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Archive: Twitter Poll

Twitter Poll (August 7, 2019)

ANSWER: D The most common finding on kidney biopsies in patients with immune checkpoint inhibitors (ICPIs)–induced AKI is acute tubulointerstitial nephritis. Less frequently, granulomatous interstitial nephritis and TMA have also been reported. The two main ICPIs are anti-cytotoxic T-lymphocyte-associated protein 4 (CTLA-4) and anti-programmed cell death protein 1 (PD-1). The onset of kidney injury seen with PD-1 inhibitors is usually late (3-10 months) compared to CTLA-4 antagonists-related renal injury, which happens earlier (2-3 months). PD-1 inhibitors, as opposed to CTLA-4 inhibitors, have been associated with kidney rejection in transplantation. Steroids appear to be effective in treating the immune-related adverse effects...

Twitter Poll (July 24, 2019)

ANSWER: B Decoy cells are epithelial cells containing intranuclear viral inclusions in urine. They are not specific for polyomavirus nephritis, but when present they may indicate polyoma infection of urinary tract. Decoy cells are easily identified in routine Papanicolaou stained urine cytology specimens, and can be identified in unstained sediment by phase-contrast microscopy. In Papanicolaou stained cytology smears, Decoy cells are comet-shaped with large basophilic, amorphous, homogeneous, ground-glass like intranuclear inclusion bodies and a condensed rim of chromatin. REFERENCE: Singh HK, Bubendorf L, Mihatsch MJ, Drachenberg CB, Nickeleit V. (2006) Urine Cytology Findings of Polyomavirus Infections. In: Ahsan N. (eds)...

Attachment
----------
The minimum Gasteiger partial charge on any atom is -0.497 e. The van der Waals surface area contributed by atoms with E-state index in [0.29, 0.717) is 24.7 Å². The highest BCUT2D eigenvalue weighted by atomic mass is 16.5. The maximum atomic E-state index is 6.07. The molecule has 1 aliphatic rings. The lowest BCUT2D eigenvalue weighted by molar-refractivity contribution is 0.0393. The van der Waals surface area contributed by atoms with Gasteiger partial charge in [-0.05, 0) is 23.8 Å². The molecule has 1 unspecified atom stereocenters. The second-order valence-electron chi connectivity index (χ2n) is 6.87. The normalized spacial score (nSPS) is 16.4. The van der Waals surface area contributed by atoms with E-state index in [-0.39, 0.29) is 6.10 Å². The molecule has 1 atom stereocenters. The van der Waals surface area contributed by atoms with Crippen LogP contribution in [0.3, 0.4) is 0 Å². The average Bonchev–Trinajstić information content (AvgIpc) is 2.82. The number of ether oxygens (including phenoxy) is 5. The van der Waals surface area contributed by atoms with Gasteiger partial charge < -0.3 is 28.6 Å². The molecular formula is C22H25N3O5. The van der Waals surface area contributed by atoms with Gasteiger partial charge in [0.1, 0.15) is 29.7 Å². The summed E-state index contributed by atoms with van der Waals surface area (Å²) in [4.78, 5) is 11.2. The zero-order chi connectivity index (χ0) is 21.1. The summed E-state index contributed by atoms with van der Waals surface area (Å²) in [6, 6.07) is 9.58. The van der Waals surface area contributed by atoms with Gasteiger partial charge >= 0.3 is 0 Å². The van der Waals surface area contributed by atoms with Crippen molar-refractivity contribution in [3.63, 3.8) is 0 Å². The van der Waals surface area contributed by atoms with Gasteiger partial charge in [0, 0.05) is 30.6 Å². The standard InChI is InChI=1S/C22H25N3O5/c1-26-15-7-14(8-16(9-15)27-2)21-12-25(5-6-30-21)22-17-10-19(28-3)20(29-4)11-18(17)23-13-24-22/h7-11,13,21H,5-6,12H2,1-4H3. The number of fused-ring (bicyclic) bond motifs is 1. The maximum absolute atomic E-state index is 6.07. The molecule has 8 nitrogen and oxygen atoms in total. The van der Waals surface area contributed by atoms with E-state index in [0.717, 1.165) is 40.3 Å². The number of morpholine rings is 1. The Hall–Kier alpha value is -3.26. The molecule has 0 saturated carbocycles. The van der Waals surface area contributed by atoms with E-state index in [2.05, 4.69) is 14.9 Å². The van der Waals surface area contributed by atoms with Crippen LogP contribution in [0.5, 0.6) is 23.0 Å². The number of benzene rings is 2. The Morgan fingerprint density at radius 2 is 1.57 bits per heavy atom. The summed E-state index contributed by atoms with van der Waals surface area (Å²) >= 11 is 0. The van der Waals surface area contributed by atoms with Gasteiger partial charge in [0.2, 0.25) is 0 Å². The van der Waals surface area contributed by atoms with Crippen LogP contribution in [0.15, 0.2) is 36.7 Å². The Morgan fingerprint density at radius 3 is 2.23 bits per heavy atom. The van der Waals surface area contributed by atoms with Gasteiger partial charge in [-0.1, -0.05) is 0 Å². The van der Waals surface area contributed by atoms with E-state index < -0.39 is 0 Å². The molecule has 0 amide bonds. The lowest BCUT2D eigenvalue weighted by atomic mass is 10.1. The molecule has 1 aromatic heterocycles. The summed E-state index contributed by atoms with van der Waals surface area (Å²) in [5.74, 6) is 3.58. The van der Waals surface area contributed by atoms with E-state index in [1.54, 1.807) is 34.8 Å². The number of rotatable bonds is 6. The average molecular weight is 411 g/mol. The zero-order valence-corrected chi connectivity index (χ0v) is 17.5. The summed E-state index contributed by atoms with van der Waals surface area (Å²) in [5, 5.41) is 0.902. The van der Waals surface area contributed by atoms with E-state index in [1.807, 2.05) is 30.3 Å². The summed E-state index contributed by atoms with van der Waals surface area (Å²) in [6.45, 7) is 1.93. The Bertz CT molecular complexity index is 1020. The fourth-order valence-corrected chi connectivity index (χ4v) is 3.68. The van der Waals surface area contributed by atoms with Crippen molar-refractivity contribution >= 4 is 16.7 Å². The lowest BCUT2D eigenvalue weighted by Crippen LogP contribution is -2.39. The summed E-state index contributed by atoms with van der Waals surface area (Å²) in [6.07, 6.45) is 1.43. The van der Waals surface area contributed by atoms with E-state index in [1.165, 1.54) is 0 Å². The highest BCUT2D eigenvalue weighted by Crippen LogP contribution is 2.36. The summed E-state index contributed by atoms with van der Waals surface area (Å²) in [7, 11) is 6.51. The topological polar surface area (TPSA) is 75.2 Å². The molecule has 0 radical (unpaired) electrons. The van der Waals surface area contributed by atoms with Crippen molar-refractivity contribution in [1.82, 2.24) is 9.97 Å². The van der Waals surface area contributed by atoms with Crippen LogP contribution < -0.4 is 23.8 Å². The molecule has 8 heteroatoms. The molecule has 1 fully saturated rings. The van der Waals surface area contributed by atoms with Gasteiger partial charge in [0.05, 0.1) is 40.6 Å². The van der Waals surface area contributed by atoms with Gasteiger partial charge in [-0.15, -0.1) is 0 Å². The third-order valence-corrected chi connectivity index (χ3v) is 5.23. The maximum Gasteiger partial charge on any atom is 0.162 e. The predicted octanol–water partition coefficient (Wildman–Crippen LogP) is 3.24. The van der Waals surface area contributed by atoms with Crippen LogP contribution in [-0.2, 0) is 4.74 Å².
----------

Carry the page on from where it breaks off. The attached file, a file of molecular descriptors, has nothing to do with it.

Twitter Poll (July 10, 2019)

Answer: True About 5-10% of the patients with monoclonal gammopathy and findings consistent with C3GN by standard IF (on frozen tissue) will actually have a Membranoproliferative GN with masked monoclonal deposits. These patients require additional IF studies to be performed on protease-digested, paraffin-embedded tissue for identification of the monoclonal immunoglobulin in the deposits. References: Leung N, et al. The evaluation of monoclonal gammopathy of renal significance: a consensus report of the International Kidney and Monoclonal Gammopathy Research Group. Nat Rev Nephrol 2019; 15(1): 45-59. Larsen CP, et al. Membranoproliferative glomerulonephritis with masked monotypic immunoglobulin deposits. Kidney Int 2015; 88(4): 867-873....

Twitter Poll (June 26, 2019)

ANSWER: C Severe intimal arteritis (v2), with or without interstitial inflammation and/or tubulitis is considered acute TCMR Grade IIB based on the Banff 2017 classification. However, we now know that arterial lesions (v>0) may be indicative of ABMR, TCMR or mixed ABMR/TCMR and are not restricted to TCMR. Reference: Haas M, et al. The Banff 2017 Kidney Meeting Report: Revised diagnostic criteria for chronic active T-cell mediated rejection, antibody-mediated rejection, and prospects for integrative endpoints for next-generation clinical trials. Am J Transplant. 2018; 1-15.    

Twitter Poll (June 13, 2019)